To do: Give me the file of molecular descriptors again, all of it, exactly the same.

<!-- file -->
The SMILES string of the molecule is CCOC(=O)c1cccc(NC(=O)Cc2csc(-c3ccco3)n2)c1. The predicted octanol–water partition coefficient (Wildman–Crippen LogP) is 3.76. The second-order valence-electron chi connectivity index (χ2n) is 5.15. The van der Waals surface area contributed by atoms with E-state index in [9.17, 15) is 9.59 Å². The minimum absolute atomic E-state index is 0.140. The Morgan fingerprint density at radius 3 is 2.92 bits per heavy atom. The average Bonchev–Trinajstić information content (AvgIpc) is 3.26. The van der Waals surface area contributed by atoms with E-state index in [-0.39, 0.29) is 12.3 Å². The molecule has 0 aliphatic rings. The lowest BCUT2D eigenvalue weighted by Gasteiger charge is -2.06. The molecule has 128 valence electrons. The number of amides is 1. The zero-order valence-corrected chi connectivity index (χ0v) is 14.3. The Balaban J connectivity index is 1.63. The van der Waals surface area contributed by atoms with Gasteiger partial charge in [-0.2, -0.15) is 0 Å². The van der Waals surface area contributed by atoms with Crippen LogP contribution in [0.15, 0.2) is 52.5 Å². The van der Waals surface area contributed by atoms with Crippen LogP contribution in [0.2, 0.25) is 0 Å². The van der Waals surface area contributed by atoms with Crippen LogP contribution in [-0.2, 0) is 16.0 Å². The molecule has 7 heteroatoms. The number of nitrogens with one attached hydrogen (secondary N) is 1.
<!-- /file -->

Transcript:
The SMILES string of the molecule is CCOC(=O)c1cccc(NC(=O)Cc2csc(-c3ccco3)n2)c1. The predicted octanol–water partition coefficient (Wildman–Crippen LogP) is 3.76. The second-order valence-electron chi connectivity index (χ2n) is 5.15. The van der Waals surface area contributed by atoms with E-state index in [9.17, 15) is 9.59 Å². The minimum absolute atomic E-state index is 0.140. The Morgan fingerprint density at radius 3 is 2.92 bits per heavy atom. The average Bonchev–Trinajstić information content (AvgIpc) is 3.26. The van der Waals surface area contributed by atoms with E-state index in [-0.39, 0.29) is 12.3 Å². The molecule has 0 aliphatic rings. The lowest BCUT2D eigenvalue weighted by Gasteiger charge is -2.06. The molecule has 128 valence electrons. The number of amides is 1. The zero-order valence-corrected chi connectivity index (χ0v) is 14.3. The Balaban J connectivity index is 1.63. The van der Waals surface area contributed by atoms with Gasteiger partial charge in [-0.2, -0.15) is 0 Å². The van der Waals surface area contributed by atoms with Crippen LogP contribution in [0.15, 0.2) is 52.5 Å². The van der Waals surface area contributed by atoms with Crippen LogP contribution in [0.2, 0.25) is 0 Å². The van der Waals surface area contributed by atoms with Crippen LogP contribution in [-0.2, 0) is 16.0 Å². The molecule has 7 heteroatoms. The number of nitrogens with one attached hydrogen (secondary N) is 1.